That allows more submissions, which makes for a higher number of quality films, Brown said.
She used the Ketchikan High School team of Jacob King, Dwight King and Luke Reynolds as an example of how the ease of submitting entries allowed a local team of novice filmmakers enter the 2018 festival. Although their piece wasn’t eligible for a prize, as it ran over time, the film was shown at the screening, and it received enthusiastic audience response.
“The crowd was laughing the entire time — clapping — just really engaged in this piece,” Brown said.
She said there were a few films chosen to play at the 2018 screening that were ineligible for prizes, but that were deemed worthy of inclusion, and this year would likely be the same.
KPU staff then sent the piece to the Alliance for Community Media - Northwest Region film festival and the students’ film won the Best in Youth award, competing against entries from several states.
Those experiences energized the team, Brown said, and they have entered a new film — this one fitting the required time limit — for this year’s KPU competition.
The students used an iPhone to film their piece, Brown said, as many filmmakers have, and she said the quality is great, even for the big screen.
“You don’t need to have a $10,000 setup,” Brown said. “You can still do that with a phone, or do that with a mirrorless camera.”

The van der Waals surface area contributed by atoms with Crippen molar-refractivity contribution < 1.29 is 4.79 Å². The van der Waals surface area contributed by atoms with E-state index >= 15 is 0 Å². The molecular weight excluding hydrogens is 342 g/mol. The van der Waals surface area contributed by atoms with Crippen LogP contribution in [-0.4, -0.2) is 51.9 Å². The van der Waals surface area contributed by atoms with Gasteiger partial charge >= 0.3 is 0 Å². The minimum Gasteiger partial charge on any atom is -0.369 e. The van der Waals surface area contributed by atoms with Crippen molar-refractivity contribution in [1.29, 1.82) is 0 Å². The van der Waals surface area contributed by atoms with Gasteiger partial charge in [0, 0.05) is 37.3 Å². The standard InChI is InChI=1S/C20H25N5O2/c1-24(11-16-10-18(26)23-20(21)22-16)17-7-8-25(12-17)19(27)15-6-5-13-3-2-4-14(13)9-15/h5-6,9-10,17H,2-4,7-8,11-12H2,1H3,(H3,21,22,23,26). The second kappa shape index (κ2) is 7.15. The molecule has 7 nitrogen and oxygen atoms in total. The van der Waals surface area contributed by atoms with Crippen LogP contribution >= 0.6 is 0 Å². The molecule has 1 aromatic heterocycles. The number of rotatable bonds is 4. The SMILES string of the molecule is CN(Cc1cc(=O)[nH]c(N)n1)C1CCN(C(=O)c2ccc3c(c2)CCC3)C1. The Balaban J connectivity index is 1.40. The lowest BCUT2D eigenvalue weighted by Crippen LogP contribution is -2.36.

The biggest surprise Brown said she’s gotten as the organizer of the festival is that many people specifically created films for the festival, such as last year’s second-place winner, Jason Baldwin, with his film, “Shadow and the Four Spirits.”
“I didn’t realize how much work somebody would put in specifically for a piece for our film festival, especially since it was the first year running,” Brown said.
There are three people who comprise the judging panel, according to Brown: one community member at large, one film professional and one camera professional. The judges rate films on creativity, direction, cinematography, production value and pacing.
Judges watch the films online, and awards are announced at the end of the community screening event.
Brown said she got the idea for the event when she’d been in town for about four months. She previously had lived in Juneau, where the Juneau Underground Motion Picture Society holds two film festivals annually. As she met people around Ketchikan, she said she was impressed by the breadth of talent.